8 Million Stories, a series of short video portraits of New Yorkers. Enjoy!
Here in Episode 1, community activist Bill Leicht tells the story of how he began working with the Ghetto Brothers, one of the largest Bronx street gang of the 1970’s. Bill was introduced to Benjamin ”Yellow Benjy” Melendez, one of the founding members of the Ghetto Brothers, by Evelina Antonetty of the United Bronx Parents. Eventually, Bill became the eldest member of the Ghetto Brothers, witnessing first-hand their struggle to transition from street gang to community group. Bill also offers his perspective on the almost mythical Hoe Avenue Peace Meeting.
Here in Episode 2, DJ Rockin’ Rob takes us to his old stomping grounds in the South Bronx. Rob and his Mean Machine Crew made a name for themselves by throwing jams. Clark Park, conveniently located on the corner of 143rd Street and 3rd Avenue, across from Rob’s family’s apartment, was the outdoor venue of choice. These street parties were often thrown without any permission from the city authorities, DJ’s had to steal electricity from lampposts and traffic lights to power their equipment. As you will see, many went to great lengths to keep the titles of their most prized records a secret. Rockin’ Rob is from the old school and here he tells his story.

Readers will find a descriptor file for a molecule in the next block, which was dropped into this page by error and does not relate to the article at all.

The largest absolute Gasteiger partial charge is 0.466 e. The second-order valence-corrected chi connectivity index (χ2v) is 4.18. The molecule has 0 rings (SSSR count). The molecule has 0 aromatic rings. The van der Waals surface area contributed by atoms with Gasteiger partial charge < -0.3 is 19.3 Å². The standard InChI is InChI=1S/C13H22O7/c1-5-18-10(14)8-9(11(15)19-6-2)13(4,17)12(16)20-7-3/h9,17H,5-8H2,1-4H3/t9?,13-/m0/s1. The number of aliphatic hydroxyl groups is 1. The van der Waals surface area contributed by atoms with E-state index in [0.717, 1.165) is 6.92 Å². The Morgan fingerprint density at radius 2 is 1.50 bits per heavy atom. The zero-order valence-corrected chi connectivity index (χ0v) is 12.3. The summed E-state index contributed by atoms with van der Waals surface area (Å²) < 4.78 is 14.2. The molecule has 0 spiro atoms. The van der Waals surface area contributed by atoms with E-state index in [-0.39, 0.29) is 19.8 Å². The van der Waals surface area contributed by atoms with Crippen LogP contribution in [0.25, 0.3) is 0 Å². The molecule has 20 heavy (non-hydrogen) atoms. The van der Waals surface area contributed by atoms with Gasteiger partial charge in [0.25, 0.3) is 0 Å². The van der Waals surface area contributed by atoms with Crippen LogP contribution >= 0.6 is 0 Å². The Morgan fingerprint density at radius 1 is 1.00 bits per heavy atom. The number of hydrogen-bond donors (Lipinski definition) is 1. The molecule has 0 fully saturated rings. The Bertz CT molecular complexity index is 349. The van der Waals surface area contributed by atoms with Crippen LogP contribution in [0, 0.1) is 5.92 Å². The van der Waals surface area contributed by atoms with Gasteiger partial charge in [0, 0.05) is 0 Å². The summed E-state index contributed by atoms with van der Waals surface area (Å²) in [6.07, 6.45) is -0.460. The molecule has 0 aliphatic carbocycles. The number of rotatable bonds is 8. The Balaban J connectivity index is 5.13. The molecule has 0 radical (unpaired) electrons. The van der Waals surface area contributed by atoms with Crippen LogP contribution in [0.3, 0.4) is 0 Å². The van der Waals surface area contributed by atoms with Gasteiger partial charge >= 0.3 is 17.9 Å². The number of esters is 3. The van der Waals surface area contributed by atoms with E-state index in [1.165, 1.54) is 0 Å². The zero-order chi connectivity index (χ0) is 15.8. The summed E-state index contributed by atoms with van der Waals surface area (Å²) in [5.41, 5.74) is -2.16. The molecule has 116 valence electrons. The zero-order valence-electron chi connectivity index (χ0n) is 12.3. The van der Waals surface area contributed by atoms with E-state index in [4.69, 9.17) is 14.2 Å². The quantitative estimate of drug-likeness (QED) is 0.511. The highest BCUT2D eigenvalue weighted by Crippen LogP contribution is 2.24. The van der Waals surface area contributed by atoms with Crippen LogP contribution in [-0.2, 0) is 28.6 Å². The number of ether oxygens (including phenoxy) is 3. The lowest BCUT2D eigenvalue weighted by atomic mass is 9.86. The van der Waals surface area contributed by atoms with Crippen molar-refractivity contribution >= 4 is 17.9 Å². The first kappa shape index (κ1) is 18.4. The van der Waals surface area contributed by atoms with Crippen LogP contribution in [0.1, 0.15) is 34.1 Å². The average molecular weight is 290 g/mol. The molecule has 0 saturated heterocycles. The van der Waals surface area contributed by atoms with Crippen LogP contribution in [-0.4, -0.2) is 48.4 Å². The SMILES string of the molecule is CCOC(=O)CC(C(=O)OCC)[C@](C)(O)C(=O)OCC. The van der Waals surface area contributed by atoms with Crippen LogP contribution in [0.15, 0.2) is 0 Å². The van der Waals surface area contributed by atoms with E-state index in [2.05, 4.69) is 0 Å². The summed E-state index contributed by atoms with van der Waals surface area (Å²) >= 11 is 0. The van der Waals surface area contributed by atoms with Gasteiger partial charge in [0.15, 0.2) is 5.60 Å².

Luis Lugo is one of the original members of the The Royal Javelins, a Bronx gang that dates back to the late 1960’s. It was in the early 70’s that the Javelins began to make headlines. They had articles written about them and were featured in documentaries as one example of the deteriorating situation that gave the Bronx its’ bad reputation. Lugo brings us to the location of the Javelins old club house in the area close to the Madison Square Boys & Girls Club on Hoe Avenue which was the site of the peace meeting between Bronx gangs in 1971. It was at the Club that Lugo got a part time job in 1974 through the their gang outreach program, which he says changed his life. Today, Lugo still holds his part time job at the Club working with the Bronx youth of today. His full time job, well, some would say that it is somewhat unorthordox considering his past.